*f*

_{1}and

*f*

_{2}are integral multiple of 1/

*τ*, the phase modulation in the optical time lens module would not destruct the periodicity induced by the external cavity feedback. Our simulations indicate that in such a case, even the dispersion coefficient

_{f}*D*is enlarged by 1000 times, the time delay signature is still distinguishable. While when

*f*

_{1}and

*f*

_{2}are not integral multiple of 1/

*τ*, it is easy to completely suppress the time delay signature. It can be concluded that by properly setting the frequency parameters and dispersion parameters, the proposed scheme can afford simultaneous time delay signature suppression and autocorrelation suppression for chaos.

_{f}## 4. Conclusions

In summary, we have proposed a scheme for generating wide bandwidth chaos with characteristics of flat RF spectrum and excellent time delay signature concealment, by using an optical time lens module to eliminate the relaxation oscillation and destruct the periodicity in the chaotic output of general external cavity semiconductor laser. In the proposed scheme, the optical time lens module is composed of two sections of dispersive fiber and one phase modulator driven by a mixing frequency signal. Simulations demonstrate that the optical time lens module shows excellent spread spectrum effect, which affords to generate wideband chaos with efficient bandwidth up to several tens of GHz and nearly uniform flat RF spectrum. Moreover, we have demonstrated that with proper selection of the mixing frequencies of the driving signal and the dispersion parameters of the optical time lens module, the time delay signatures in the curves of ACF, DMI, and PE can be completely suppressed. The broadband chaotic optical signal with excellent time delay signature suppression has great potential for improving the range resolution of chaotic lidar and enhancing the bit rate of random number generation and chaos-based communication.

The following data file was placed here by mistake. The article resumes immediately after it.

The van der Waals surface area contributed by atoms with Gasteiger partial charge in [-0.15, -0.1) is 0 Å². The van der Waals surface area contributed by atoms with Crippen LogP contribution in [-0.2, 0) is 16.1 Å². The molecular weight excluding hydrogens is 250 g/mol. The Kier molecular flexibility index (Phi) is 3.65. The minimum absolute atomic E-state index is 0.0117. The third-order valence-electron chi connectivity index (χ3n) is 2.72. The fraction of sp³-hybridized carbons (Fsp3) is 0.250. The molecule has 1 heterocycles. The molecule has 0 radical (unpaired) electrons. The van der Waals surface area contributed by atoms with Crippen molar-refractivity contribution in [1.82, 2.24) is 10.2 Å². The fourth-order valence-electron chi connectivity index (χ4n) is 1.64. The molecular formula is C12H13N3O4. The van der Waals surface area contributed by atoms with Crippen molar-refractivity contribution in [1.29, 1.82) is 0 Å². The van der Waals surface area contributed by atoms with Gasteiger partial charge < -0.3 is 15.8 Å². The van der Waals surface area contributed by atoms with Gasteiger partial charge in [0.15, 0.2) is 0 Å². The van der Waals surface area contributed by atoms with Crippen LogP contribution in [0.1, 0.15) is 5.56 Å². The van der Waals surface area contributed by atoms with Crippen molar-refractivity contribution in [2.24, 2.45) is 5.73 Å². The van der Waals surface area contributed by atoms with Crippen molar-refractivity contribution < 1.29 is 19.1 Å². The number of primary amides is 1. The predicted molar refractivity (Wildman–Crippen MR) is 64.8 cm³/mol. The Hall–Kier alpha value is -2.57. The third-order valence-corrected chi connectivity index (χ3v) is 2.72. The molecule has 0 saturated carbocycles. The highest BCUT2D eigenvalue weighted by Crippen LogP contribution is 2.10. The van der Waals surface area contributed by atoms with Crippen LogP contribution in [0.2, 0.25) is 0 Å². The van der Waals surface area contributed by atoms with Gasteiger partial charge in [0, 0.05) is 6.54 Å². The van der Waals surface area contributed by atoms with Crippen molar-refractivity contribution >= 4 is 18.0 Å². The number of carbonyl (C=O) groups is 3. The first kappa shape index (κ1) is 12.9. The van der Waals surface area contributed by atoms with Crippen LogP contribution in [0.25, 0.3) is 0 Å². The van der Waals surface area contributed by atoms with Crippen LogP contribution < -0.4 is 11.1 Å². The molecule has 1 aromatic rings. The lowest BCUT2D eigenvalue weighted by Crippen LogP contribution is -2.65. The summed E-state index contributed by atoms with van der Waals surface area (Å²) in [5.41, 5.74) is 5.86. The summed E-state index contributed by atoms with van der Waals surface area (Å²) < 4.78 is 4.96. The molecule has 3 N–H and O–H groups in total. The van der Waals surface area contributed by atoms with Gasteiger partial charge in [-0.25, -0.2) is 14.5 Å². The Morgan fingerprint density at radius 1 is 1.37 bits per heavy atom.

## Funding

National Natural Science Foundation of China (NSFC) (61671119, 61471087, 61301156); 111 Project (B14039).

## References and links

**1. **A. Argyris, D. Syvridis, L. Larger, V. Annovazzi-Lodi, P. Colet, I. Fischer, J. García-Ojalvo, C. R. Mirasso, L. Pesquera, and K. A. Shore, “Chaos-based communications at high bit rates using commercial fibre-optic links,” Nature **438**(7066), 343–346 (2005). [CrossRef] [PubMed]

**2. **F. Y. Lin and J. M. Liu, “Chaotic lidar,” IEEE J. Sel. Top. Quantum Electron. **10**(5), 991–997 (2004). [CrossRef]

**3. **K. Hirano, K. Amano, A. Uchida, S. Naito, M. Inoue, S. Yoshimori, K. Yoshimura, and P. Davis, “Characteristics of fast physical random bit generation using chaotic semiconductor lasers,” IEEE J. Quantum Electron. **45**(11), 1367–1379 (2009). [CrossRef]

**4. **I. Reidler, Y. Aviad, M. Rosenbluh, and I. Kanter, “Ultrahigh-speed random number generation based on a chaotic semiconductor laser,” Phys. Rev. Lett. **103**(2), 024102 (2009). [CrossRef] [PubMed]

**5. **Y. C. Wang, B. J. Wang, and A. B. Wang, “Chaotic correlation optical time domain reflectometer utilizing laser diode,” IEEE Photonics Technol. Lett. **20**(19), 1636–1638 (2008). [CrossRef]